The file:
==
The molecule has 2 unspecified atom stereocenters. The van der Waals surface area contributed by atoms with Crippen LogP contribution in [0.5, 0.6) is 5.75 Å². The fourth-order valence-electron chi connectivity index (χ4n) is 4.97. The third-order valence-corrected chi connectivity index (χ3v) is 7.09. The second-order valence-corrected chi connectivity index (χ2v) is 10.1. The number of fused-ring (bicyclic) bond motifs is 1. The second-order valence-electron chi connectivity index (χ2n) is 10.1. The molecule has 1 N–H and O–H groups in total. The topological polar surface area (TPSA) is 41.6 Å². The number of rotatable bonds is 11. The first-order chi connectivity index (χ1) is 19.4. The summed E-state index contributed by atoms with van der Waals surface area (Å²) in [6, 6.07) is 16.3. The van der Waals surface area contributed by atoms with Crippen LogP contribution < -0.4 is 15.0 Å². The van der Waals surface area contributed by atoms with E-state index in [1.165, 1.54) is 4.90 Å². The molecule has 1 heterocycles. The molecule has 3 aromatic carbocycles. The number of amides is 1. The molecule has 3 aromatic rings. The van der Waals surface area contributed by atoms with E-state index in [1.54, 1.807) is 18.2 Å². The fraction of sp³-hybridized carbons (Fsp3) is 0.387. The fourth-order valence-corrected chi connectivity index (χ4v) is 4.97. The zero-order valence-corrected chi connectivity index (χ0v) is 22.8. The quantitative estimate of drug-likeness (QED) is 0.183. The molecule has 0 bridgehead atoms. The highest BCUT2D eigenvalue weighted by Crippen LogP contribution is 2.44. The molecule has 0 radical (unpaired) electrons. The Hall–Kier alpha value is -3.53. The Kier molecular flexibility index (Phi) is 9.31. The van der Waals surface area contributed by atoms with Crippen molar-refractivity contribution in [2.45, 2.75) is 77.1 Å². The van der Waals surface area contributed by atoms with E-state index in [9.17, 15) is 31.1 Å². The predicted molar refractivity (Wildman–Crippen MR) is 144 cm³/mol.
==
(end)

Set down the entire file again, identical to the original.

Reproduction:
The molecule has 2 unspecified atom stereocenters. The van der Waals surface area contributed by atoms with Crippen LogP contribution in [0.5, 0.6) is 5.75 Å². The fourth-order valence-electron chi connectivity index (χ4n) is 4.97. The third-order valence-corrected chi connectivity index (χ3v) is 7.09. The second-order valence-corrected chi connectivity index (χ2v) is 10.1. The number of fused-ring (bicyclic) bond motifs is 1. The second-order valence-electron chi connectivity index (χ2n) is 10.1. The molecule has 1 N–H and O–H groups in total. The topological polar surface area (TPSA) is 41.6 Å². The number of rotatable bonds is 11. The first-order chi connectivity index (χ1) is 19.4. The summed E-state index contributed by atoms with van der Waals surface area (Å²) in [6, 6.07) is 16.3. The van der Waals surface area contributed by atoms with Crippen LogP contribution < -0.4 is 15.0 Å². The van der Waals surface area contributed by atoms with E-state index in [1.165, 1.54) is 4.90 Å². The molecule has 1 heterocycles. The molecule has 3 aromatic carbocycles. The number of amides is 1. The molecule has 3 aromatic rings. The van der Waals surface area contributed by atoms with E-state index in [1.54, 1.807) is 18.2 Å². The fraction of sp³-hybridized carbons (Fsp3) is 0.387. The fourth-order valence-corrected chi connectivity index (χ4v) is 4.97. The zero-order valence-corrected chi connectivity index (χ0v) is 22.8. The quantitative estimate of drug-likeness (QED) is 0.183. The molecule has 0 bridgehead atoms. The highest BCUT2D eigenvalue weighted by Crippen LogP contribution is 2.44. The molecule has 0 radical (unpaired) electrons. The Hall–Kier alpha value is -3.53. The Kier molecular flexibility index (Phi) is 9.31. The van der Waals surface area contributed by atoms with Crippen molar-refractivity contribution in [2.45, 2.75) is 77.1 Å². The van der Waals surface area contributed by atoms with E-state index in [9.17, 15) is 31.1 Å². The predicted molar refractivity (Wildman–Crippen MR) is 144 cm³/mol.